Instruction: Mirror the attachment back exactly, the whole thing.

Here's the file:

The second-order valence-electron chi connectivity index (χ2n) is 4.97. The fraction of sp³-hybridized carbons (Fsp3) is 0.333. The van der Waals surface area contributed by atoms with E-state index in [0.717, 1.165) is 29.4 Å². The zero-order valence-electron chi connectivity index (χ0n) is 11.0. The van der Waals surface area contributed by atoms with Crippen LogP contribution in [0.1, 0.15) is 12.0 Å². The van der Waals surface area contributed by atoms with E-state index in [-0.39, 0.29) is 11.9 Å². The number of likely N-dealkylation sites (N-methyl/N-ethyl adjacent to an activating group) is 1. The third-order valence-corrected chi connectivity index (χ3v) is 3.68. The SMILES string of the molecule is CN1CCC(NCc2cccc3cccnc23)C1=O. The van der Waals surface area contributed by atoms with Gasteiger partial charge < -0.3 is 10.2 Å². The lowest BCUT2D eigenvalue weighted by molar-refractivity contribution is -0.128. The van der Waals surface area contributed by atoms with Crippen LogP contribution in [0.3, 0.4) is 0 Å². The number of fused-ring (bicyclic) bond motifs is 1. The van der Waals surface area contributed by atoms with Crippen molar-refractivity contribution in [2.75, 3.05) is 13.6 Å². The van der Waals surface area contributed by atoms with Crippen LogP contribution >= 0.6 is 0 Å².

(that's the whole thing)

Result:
The second-order valence-electron chi connectivity index (χ2n) is 4.97. The fraction of sp³-hybridized carbons (Fsp3) is 0.333. The van der Waals surface area contributed by atoms with E-state index in [0.717, 1.165) is 29.4 Å². The zero-order valence-electron chi connectivity index (χ0n) is 11.0. The van der Waals surface area contributed by atoms with Crippen LogP contribution in [0.1, 0.15) is 12.0 Å². The van der Waals surface area contributed by atoms with E-state index in [-0.39, 0.29) is 11.9 Å². The number of likely N-dealkylation sites (N-methyl/N-ethyl adjacent to an activating group) is 1. The third-order valence-corrected chi connectivity index (χ3v) is 3.68. The SMILES string of the molecule is CN1CCC(NCc2cccc3cccnc23)C1=O. The van der Waals surface area contributed by atoms with Gasteiger partial charge < -0.3 is 10.2 Å². The lowest BCUT2D eigenvalue weighted by molar-refractivity contribution is -0.128. The van der Waals surface area contributed by atoms with Crippen LogP contribution in [0.3, 0.4) is 0 Å². The number of fused-ring (bicyclic) bond motifs is 1. The van der Waals surface area contributed by atoms with Crippen molar-refractivity contribution in [2.75, 3.05) is 13.6 Å². The van der Waals surface area contributed by atoms with Crippen LogP contribution >= 0.6 is 0 Å².